Hot on the heels of their 11th studio album, Torpedo, Feeder bring a tantalising line up to Birmingham’s O2 Institute. Those lucky enough to negotiate Digbeth’s relentless roadworks and arrive early enough are treated to a hard hitting set from locals King Herd who are currently making a big impression following some key live dates, supporting Reef and a noteable set at Winter’s End Festival along with the release of their singles ‘Remedy’ and ‘Medicine’. Both of those songs get an airing tonight which should be familiar to Planet Rock listeners who have been championing the band fronted by former Raven Vandelle singer David Taylor.
Taylor tells us that a debut album is on its way and cranking out riff heavy tracks such as ‘Halo’ & ‘Not The Same’ reaffirm the hard rock with a modern edge approach the band are taking and promises to be something to look out for.
Next up are London’s The Wild Things who kick off with ‘Loaded Gun’; a wall of summery punk pop. Frontwoman Sydney Rae White is dwarfed by her Firebird but has presence and commanding vocals. When she pushes and holds the high notes there’s a touch of Alanis Morisette to her vocals. ‘Only Attraction’ and ‘Tripping’ have a loose laid back feel to them that would go down well at festivals. In fact they’re exactly the sort of cool modern band the BBC would be falling over themselves to interview and cover at the likes of Glastonbury. With Pete Townshend singing their praises, I sense we’ll be hearing a lot more of them over the coming months.
If you’ve yet to hear Feeder‘s new offering, Torpedo, then the start of this gig is going to be unfamiliar territory as they lead off with a trio of numbers off the album. First off is ‘The Healing’ which starts off with their trademark expansive sound before dropping into a heavy middle section. ‘Magpie’ offers up more of the same before the uplifting ‘Born To Love You’.
“This one goes out to Black Sabbath” announces Grant Nicholas as they launch into ‘Torpedo’, which sounds particularly heavy and has more than a touch Geezer Butler’s doomy bass riffery to it. Marvellous stuff that harks back to very early Feeder. After some band introduction we’re hit with the contrasting and anthemic ‘Tallulah’ and by the time they follow with ‘Just The Way I’m Feeling’ the crowd are in full voice almost drowning out Nicholas’ vocals.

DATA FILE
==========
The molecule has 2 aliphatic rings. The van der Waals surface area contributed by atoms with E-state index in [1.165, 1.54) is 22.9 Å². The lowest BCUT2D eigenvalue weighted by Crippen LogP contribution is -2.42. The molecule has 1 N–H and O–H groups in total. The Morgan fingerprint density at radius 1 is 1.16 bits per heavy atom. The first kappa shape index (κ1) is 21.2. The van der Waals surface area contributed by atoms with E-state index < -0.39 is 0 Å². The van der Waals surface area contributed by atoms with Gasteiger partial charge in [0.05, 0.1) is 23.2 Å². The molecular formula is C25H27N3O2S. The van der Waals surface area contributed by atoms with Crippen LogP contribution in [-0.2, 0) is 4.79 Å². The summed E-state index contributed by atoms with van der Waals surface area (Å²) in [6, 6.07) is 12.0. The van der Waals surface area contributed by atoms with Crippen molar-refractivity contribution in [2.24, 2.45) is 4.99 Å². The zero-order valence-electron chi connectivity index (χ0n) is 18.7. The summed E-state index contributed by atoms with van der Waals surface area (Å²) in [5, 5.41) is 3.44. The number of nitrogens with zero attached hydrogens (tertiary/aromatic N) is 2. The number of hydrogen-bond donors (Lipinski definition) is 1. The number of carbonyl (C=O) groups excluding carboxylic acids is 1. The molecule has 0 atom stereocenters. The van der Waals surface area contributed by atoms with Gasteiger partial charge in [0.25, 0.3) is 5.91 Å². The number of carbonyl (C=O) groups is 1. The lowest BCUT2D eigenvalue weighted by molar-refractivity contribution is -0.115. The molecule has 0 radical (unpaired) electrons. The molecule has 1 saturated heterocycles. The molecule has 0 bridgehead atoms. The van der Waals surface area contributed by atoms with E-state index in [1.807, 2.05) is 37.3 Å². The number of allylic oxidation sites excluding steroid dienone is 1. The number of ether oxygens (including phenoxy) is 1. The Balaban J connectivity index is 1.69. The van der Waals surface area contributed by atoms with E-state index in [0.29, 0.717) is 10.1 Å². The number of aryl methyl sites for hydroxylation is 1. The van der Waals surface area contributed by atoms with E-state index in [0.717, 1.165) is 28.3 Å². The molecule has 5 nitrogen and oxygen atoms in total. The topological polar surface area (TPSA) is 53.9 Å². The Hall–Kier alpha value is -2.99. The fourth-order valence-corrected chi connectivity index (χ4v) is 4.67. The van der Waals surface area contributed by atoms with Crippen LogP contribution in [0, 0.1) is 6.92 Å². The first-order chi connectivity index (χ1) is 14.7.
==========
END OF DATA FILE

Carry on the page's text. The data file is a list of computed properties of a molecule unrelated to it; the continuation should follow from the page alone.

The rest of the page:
Its at this point that it seems the gig has hit a new high and there’s little encouragement needed for the crowd to chant along to the chorus on the superb ‘Fear Of Flying’. Nicholas says that he feels that the band have come full circle with the new album, so seems appropriate that they play some early stuff, and then delights old school fans with a couple of Polythene favourites; ‘Radiation’ and ‘My Perfect Day’.
‘Insomnia’, ‘High’ were anthems for a generation of kids in the late 90s and two decades later they still lead to moments of youthful abandonment 20 years on and the break before the encore seems to provide a break for the crowd as much as the band before the final salvo of ‘Buck Rogers’ (“we weren’t going to play this , but as it’s an important anniversary we thought we’d better”) and ‘Just A Day’ sees one final eruption of dancing, flying beer and signing with every soul from the barrier to the rear joining in and ensuring everyone went home having had a thoroughly entertaining night.dancing or singing along.
Born to Love You
Feeling a Moment
Just the Way I’m Feeling
Fear of Flying
When It All Breaks Down
My Perfect Day
Just a Day